Before I explain my argument, I’d like to address a few broad assumptions I’m making. First, postmodern discourse believes there is no fact, only perspective. People are incapable of retelling history objectively because we either consciously or unconsciously add our opinion. I’m not sure I’m cynical enough to believe that, but I’ll accept it as true for the time being. Second, any major event that happens in American history, we attribute blame or credit to whoever was President. (Thanks, Obama). Third, we’re taught that history is polarized. Good guys and bad guys. Black and white. No gray.
Lincoln is the GOAT. He’s an American hero. He’s on our money. We name towns and businesses after him. We’ve given him a god-like memorial. He deserves it, right? He abolished slavery. He guided the national through the most trying time in our history. He preserved a torn country through the Civil War. He was morally sound, politically fair and a model citizen. We call him Honest Abe. This is what we are taught to believe.
We’re taught the best version of American history in school. Americans are always the good guys. Our country was the underdog who rose to power and now rules the world. Each individual in this country can do the same. Everyone here wants something more. E Pluribus Unum. We are one from many. That’s what it says on the tail of a penny. Lincoln is the head. He kept us as one.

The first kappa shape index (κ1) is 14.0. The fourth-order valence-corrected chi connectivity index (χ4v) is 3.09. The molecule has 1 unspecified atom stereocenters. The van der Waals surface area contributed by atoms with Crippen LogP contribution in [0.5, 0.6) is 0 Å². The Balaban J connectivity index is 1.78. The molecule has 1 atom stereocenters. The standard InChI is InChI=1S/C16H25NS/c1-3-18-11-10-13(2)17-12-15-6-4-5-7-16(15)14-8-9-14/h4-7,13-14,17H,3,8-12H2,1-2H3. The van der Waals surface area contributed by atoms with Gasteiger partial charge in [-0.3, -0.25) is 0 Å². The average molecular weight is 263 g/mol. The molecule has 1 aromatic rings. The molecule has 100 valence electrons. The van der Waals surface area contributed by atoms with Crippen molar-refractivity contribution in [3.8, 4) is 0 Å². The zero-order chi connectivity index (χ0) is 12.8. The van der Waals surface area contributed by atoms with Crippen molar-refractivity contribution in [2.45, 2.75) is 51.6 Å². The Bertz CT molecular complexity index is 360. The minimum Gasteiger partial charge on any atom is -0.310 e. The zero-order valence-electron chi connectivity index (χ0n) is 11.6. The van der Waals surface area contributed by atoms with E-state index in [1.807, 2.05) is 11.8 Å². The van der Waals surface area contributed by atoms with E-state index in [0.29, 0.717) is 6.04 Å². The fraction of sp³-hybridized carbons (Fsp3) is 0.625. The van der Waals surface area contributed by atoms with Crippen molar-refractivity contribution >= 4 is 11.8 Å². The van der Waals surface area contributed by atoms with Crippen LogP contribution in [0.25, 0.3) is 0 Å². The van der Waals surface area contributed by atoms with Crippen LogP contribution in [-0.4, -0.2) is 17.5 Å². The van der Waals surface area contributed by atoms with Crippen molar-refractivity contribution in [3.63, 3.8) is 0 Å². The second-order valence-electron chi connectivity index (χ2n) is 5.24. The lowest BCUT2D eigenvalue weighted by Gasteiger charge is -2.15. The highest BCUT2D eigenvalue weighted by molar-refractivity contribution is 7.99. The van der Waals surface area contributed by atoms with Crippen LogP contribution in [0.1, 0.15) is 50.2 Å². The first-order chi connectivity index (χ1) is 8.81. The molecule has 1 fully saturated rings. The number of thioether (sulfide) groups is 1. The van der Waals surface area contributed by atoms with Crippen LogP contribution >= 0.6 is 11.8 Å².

Lincoln made the right political decision with his support of the 13th Amendment, because he’s now on the right side of history. He believed slavery was morally, economically and politically wrong but he admitted he didn’t know what to do about it in the current political state because he was not an abolitionist. In fact, early on, he said the easiest way to get rid of problem could be colonization, or to just have the black people leave. He believed the Founding Father’s sentiment that “all men are created equal” and he believed that applied to black and white people alike, however, he didn’t believe that meant they deserved the same rights. Liberal theory believes there are two approaches to equality: sameness or recognition of difference. Lincoln would have been a proponent of difference in equality. While blacks should be able to improve their position in society; that does not mean they should be treated the same as whites.
Lincoln is a victim to his time period. Don’t get me wrong, it’s a big deal that a President at that time outwardly said slavery is wrong, we should get rid of it and then he actually did something about it. But he wasn’t a radical. He was a politician who made a decision when he was pressured politically. His action makes him a hero. But his politics were not perfect. We know that now if we choose to recognize it. Most people don’t. We need our hero.